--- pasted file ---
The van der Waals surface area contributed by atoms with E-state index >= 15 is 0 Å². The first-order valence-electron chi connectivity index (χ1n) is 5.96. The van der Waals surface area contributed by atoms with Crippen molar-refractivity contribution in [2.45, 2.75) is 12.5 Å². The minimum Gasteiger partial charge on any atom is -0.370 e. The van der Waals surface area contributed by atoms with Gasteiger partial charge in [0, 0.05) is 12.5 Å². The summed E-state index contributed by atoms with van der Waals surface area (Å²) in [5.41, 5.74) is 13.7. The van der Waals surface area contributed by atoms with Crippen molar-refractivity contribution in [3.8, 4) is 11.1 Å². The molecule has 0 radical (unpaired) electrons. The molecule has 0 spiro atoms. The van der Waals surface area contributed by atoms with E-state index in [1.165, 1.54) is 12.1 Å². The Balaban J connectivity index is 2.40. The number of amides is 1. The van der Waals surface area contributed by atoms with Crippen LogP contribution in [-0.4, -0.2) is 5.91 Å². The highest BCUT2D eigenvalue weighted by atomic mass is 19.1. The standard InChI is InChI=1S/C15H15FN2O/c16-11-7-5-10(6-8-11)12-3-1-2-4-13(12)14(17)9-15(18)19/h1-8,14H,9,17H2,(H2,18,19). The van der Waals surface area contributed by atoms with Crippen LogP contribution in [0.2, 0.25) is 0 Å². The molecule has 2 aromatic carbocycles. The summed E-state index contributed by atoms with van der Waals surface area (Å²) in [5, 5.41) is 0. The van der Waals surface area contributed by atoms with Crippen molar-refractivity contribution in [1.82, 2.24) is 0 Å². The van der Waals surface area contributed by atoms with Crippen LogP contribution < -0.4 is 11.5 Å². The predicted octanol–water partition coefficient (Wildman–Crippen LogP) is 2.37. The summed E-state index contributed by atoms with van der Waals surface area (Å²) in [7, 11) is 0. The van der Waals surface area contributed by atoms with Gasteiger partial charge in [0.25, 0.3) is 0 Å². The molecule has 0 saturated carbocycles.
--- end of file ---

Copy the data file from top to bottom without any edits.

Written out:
The van der Waals surface area contributed by atoms with E-state index >= 15 is 0 Å². The first-order valence-electron chi connectivity index (χ1n) is 5.96. The van der Waals surface area contributed by atoms with Crippen molar-refractivity contribution in [2.45, 2.75) is 12.5 Å². The minimum Gasteiger partial charge on any atom is -0.370 e. The van der Waals surface area contributed by atoms with Gasteiger partial charge in [0, 0.05) is 12.5 Å². The summed E-state index contributed by atoms with van der Waals surface area (Å²) in [5.41, 5.74) is 13.7. The van der Waals surface area contributed by atoms with Crippen molar-refractivity contribution in [3.8, 4) is 11.1 Å². The molecule has 0 radical (unpaired) electrons. The molecule has 0 spiro atoms. The van der Waals surface area contributed by atoms with E-state index in [1.165, 1.54) is 12.1 Å². The Balaban J connectivity index is 2.40. The number of amides is 1. The van der Waals surface area contributed by atoms with Crippen LogP contribution in [-0.4, -0.2) is 5.91 Å². The highest BCUT2D eigenvalue weighted by atomic mass is 19.1. The standard InChI is InChI=1S/C15H15FN2O/c16-11-7-5-10(6-8-11)12-3-1-2-4-13(12)14(17)9-15(18)19/h1-8,14H,9,17H2,(H2,18,19). The van der Waals surface area contributed by atoms with Crippen LogP contribution in [0.2, 0.25) is 0 Å². The molecule has 2 aromatic carbocycles. The summed E-state index contributed by atoms with van der Waals surface area (Å²) in [5, 5.41) is 0. The van der Waals surface area contributed by atoms with Crippen molar-refractivity contribution in [1.82, 2.24) is 0 Å². The van der Waals surface area contributed by atoms with Crippen LogP contribution < -0.4 is 11.5 Å². The predicted octanol–water partition coefficient (Wildman–Crippen LogP) is 2.37. The summed E-state index contributed by atoms with van der Waals surface area (Å²) in [7, 11) is 0. The van der Waals surface area contributed by atoms with Gasteiger partial charge in [0.25, 0.3) is 0 Å². The molecule has 0 saturated carbocycles.